The European Court of Human Rights has issued an interim order blocking the extradition of Muslim cleric Abu Hamza al-Masri to the United States. U.S. prosecutors accuse him of attempting to set up a terrorist training camp in Oregon. Tendai Maphosa has more in this report from London.
In a statement, the court said it upheld an application by Abu Hamza al-Masri that he should not be sent to the United States to face trial. The Egyptian-born cleric is already serving a seven-year jail term in Britain for inciting his followers to murder non-Muslims and racial hatred.
Hamza has been fighting extradition since the request was first filed in May 2004. He appealed against a court's approval of his extradition in 2007. Home Office Secretary Jacqui Smith rejected the appeal earlier this year. Hamza then appealed Smith's decision to the courts where it was dismissed last month.
Roisin Pillay of the International Commission of Jurists tells VOA the latest move stops Hamza's extradition pending the court's final decision.
"Basically it means that for the moment the extradition will have to wait because of an application to the European Court of Human Rights which is alleging that Abu Hamza will face inhuman and degrading treatment if he was sent to the United States," said Pillay.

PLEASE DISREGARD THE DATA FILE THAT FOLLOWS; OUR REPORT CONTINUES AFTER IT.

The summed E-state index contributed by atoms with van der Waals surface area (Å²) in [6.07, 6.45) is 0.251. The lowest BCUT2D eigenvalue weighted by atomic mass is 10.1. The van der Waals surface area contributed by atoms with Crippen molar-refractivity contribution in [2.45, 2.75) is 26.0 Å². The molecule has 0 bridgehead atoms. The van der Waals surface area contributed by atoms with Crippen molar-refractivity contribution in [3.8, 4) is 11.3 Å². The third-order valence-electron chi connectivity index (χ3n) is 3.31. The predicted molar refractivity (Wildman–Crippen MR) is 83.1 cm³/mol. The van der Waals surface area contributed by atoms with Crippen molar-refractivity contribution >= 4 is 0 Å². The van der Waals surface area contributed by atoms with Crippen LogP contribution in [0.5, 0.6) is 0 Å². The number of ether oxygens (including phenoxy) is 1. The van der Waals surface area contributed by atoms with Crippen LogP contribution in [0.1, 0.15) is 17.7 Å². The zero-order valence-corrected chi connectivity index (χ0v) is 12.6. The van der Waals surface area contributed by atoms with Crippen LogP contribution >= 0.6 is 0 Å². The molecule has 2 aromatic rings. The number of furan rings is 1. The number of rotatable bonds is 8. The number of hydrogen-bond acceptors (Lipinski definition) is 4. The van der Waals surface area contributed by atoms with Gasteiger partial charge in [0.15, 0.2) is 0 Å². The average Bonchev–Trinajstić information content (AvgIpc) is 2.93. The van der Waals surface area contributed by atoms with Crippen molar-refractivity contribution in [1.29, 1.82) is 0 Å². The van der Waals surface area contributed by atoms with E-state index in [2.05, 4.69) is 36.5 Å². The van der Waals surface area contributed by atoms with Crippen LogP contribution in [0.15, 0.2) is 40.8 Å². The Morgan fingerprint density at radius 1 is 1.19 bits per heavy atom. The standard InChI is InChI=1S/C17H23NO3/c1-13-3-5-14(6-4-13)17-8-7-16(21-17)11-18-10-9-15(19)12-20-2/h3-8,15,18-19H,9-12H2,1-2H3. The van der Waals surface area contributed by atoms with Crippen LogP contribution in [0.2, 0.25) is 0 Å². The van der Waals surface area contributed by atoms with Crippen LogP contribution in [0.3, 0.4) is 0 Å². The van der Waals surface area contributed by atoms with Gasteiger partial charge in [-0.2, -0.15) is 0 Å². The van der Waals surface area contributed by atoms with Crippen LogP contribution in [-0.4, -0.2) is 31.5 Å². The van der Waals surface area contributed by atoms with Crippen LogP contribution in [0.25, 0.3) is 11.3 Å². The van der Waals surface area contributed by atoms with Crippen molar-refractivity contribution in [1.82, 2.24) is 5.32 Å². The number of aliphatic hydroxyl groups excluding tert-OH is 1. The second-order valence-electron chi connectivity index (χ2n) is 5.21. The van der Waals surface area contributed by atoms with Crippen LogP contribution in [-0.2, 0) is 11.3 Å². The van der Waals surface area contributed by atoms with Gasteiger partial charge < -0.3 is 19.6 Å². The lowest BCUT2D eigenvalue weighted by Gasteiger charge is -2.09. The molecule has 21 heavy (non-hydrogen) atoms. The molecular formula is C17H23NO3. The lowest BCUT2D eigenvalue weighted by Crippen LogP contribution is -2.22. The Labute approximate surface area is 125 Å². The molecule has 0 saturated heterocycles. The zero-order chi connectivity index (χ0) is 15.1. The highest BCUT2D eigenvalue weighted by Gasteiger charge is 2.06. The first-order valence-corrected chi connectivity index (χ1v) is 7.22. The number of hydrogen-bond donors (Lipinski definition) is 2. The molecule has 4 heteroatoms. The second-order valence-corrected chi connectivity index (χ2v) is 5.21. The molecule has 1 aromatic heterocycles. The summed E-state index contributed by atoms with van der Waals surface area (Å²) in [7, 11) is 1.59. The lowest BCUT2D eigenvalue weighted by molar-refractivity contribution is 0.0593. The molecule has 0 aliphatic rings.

The United States wants to try Hamza on 11 charges, including funding terrorism, organizing a terrorist training camp in Oregon between 1998 and 2000 and conspiracy to take 12 Westerners hostage in Yemen in 1998. If convicted he faces 100 years in jail. But Hamza's lawyers argue that certain aspects of the American justice system are in contravention of the European Convention of Human Rights. Again, Pillay.
"What the applicants are alleging is that their client would face inhuman and degrading and treatment because he would be held in prison for the rest of his life without parole and this is something that is very unusual in European countries, including the UK," said Pillay. "If there is a possibility that he might be held under very high security conditions for the rest of his life that would raise a real issue that, that kind of treatment would be inhuman and degrading and therefore in violation the European Convention."
VOA contacted Hamza's lawyer Mudassar Arani who declined to comment but said the next court hearing is set for August 28.